It's not that this is a bad point. But creationists could attempt to say that we have so few fossils that we only see what's statistically likely. They are still not making a prediction as precise as Darwin's, but it's a little too close for comfort. What I would point out is that, first of all, the creationist theory, if it were true, predicts the following fossil record:






And there is something important to keep in mind: If fossils were buried in this order based on their ability to escape from flood waters, then we ought to find some strata with nothing but fish (few or no other animals). On top of that should lie strata with mostly or completely amphibian fossils, followed by strata with mostly or completely reptilian fossils, and so on. But we don't find this. What we find is that fish make their first appearance in the lower strata, but they don't disappear in later strata. We find fish throughout the fossil record. Ditto for the other groups of animals. The fossil record we have is one we would expect from Darwinism, not Creationism.

Later Dawkins attempts to dispel a creationist myth about radiometric dating: That the rate of radioactive decay may not be constant. Dawkins ask to imagine the complicated and improbable fiddling God would have had to do with the laws of physics in order to make each and every dating method inaccurate, and even worse: To make all the dating methods inaccurate but in total agreement with each other! It's an excellent point, but remember creationists do make other arguments against radiometric dating: Like that parent or daughter isotopes could be added, removed, etc. to the rock over time. However, one could adjust Dawkins' reply to this argument as well: It is still implausible to assume that numerous dating methods all reveal the same false age by means of random additions of daughter isotopes or random loss of parent isotopes.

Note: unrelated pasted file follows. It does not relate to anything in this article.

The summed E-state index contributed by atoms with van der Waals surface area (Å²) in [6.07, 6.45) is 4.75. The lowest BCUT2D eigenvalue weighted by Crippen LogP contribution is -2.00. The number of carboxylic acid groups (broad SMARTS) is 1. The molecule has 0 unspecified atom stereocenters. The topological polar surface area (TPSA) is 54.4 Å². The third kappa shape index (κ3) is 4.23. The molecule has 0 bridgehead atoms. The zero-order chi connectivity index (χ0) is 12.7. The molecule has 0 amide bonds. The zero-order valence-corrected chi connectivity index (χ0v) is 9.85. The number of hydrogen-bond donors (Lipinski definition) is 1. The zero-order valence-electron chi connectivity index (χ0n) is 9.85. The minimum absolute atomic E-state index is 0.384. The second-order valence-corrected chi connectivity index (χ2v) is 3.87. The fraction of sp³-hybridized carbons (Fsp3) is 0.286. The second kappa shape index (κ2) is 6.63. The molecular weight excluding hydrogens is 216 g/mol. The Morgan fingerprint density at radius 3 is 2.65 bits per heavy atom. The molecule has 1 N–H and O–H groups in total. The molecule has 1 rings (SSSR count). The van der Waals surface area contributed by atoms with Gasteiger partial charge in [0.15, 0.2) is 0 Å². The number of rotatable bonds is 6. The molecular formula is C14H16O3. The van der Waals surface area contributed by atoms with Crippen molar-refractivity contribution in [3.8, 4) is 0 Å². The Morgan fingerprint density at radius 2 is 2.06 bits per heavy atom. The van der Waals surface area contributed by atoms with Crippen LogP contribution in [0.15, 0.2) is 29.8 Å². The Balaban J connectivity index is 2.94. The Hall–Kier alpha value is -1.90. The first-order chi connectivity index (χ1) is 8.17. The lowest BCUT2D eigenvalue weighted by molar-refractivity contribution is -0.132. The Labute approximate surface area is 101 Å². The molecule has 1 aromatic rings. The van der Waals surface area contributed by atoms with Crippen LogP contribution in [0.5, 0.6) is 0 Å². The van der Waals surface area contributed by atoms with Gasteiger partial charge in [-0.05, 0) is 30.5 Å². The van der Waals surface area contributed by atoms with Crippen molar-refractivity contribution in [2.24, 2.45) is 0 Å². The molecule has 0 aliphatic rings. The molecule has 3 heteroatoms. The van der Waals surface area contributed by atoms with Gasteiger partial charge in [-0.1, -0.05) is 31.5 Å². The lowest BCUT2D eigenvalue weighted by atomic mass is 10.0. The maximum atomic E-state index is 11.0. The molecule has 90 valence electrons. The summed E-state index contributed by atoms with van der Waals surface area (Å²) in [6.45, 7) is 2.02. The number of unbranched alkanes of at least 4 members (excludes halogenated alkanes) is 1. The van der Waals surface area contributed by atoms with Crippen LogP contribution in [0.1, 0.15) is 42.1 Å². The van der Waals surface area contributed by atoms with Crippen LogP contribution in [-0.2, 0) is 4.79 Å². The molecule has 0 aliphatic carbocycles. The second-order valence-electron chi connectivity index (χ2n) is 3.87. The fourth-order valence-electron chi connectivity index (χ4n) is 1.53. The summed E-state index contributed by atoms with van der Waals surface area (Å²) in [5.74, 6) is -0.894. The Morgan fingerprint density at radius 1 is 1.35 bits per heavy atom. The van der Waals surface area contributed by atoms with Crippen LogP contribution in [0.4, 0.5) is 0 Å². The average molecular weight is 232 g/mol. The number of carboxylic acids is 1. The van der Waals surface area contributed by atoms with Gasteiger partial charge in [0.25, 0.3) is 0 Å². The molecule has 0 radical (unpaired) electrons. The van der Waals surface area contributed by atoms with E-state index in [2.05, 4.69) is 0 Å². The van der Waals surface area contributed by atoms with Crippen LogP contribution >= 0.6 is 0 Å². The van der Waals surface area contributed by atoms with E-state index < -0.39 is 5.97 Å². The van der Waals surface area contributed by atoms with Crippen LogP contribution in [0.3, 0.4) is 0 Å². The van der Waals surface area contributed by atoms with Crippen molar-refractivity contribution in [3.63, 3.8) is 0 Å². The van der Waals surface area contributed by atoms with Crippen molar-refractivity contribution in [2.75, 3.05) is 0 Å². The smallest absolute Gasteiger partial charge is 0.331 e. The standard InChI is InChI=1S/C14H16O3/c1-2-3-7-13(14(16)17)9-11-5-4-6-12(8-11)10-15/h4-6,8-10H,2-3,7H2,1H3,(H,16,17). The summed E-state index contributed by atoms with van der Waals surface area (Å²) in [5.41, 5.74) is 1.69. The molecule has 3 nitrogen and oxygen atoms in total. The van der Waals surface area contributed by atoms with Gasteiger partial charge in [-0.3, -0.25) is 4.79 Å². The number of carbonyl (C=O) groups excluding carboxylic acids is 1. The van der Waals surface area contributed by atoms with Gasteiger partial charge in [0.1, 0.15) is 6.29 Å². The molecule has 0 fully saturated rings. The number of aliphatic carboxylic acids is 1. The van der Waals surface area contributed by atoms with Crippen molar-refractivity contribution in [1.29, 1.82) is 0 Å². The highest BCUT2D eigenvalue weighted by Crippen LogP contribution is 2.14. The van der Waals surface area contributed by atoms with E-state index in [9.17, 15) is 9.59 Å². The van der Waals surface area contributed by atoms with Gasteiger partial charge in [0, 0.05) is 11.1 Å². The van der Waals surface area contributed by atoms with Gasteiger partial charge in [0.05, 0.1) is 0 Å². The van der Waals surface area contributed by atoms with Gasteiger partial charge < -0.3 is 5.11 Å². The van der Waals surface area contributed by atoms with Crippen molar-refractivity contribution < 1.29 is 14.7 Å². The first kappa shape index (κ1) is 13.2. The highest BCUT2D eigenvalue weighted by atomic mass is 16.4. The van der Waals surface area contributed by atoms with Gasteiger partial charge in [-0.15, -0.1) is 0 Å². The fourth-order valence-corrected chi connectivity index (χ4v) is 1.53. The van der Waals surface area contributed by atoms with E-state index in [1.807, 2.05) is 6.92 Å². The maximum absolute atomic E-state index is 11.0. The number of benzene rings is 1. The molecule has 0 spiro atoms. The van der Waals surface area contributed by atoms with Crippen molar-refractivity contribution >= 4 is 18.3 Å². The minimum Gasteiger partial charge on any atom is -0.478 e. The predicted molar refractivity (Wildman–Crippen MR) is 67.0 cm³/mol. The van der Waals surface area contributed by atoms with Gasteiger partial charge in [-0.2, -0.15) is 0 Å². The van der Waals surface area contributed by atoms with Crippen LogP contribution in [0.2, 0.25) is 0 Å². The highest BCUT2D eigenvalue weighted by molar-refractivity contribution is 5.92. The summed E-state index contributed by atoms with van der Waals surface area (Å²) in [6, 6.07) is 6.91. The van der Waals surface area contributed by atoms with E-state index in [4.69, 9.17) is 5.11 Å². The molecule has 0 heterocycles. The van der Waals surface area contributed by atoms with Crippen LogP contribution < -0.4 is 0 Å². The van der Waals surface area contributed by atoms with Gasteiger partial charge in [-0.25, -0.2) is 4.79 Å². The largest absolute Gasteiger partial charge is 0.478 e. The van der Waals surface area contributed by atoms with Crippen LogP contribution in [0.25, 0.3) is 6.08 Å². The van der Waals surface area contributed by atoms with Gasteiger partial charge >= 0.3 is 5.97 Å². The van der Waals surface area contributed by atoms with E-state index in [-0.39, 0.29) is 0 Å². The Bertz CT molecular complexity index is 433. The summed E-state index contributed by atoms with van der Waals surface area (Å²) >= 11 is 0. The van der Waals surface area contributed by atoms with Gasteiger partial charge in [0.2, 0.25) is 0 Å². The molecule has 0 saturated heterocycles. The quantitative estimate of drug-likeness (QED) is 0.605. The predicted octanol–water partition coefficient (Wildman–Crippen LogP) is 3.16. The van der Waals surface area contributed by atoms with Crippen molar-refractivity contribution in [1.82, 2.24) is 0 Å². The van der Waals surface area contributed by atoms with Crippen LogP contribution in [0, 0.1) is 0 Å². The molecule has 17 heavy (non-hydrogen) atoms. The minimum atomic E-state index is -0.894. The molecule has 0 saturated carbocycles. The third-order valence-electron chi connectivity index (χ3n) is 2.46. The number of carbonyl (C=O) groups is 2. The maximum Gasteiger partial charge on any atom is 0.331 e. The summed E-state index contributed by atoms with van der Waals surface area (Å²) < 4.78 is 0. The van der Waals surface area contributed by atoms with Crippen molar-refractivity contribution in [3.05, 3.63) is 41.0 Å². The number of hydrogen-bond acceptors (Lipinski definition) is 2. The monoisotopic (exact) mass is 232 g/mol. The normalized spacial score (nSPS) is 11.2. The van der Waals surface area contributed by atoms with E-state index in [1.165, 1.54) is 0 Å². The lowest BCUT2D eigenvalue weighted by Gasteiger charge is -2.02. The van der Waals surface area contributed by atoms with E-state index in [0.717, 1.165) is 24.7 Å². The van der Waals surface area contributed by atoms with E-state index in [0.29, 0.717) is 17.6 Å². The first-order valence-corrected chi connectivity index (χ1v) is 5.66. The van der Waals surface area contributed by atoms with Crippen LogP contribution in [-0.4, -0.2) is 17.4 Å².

Chapter 5 Before Our Very Eyes

Dawkins recounts several fascinating examples of evolution that have taken place within human lifetimes. Through these examples, Dawkins demonstrates that new genetic information can be produced by mutation, and enlightens us to the awesome power of evolution, which we are lucky enough to catch glimpses of.

Chapters 6 & 7

These chapters are essentially the same. One is devoted to transitional fossils of other animals, one is devoted to transitional fossils of humans.

Chapter 8 You Did It Yourself in Nine Months

A Fascinating Digression into embryology. I learned quite a bit from this chapter, but won't attempt to summarize it or what it has to do with the book's main point. You'll have to read the book yourself to find out!

Chapter 9 Ark of the Continents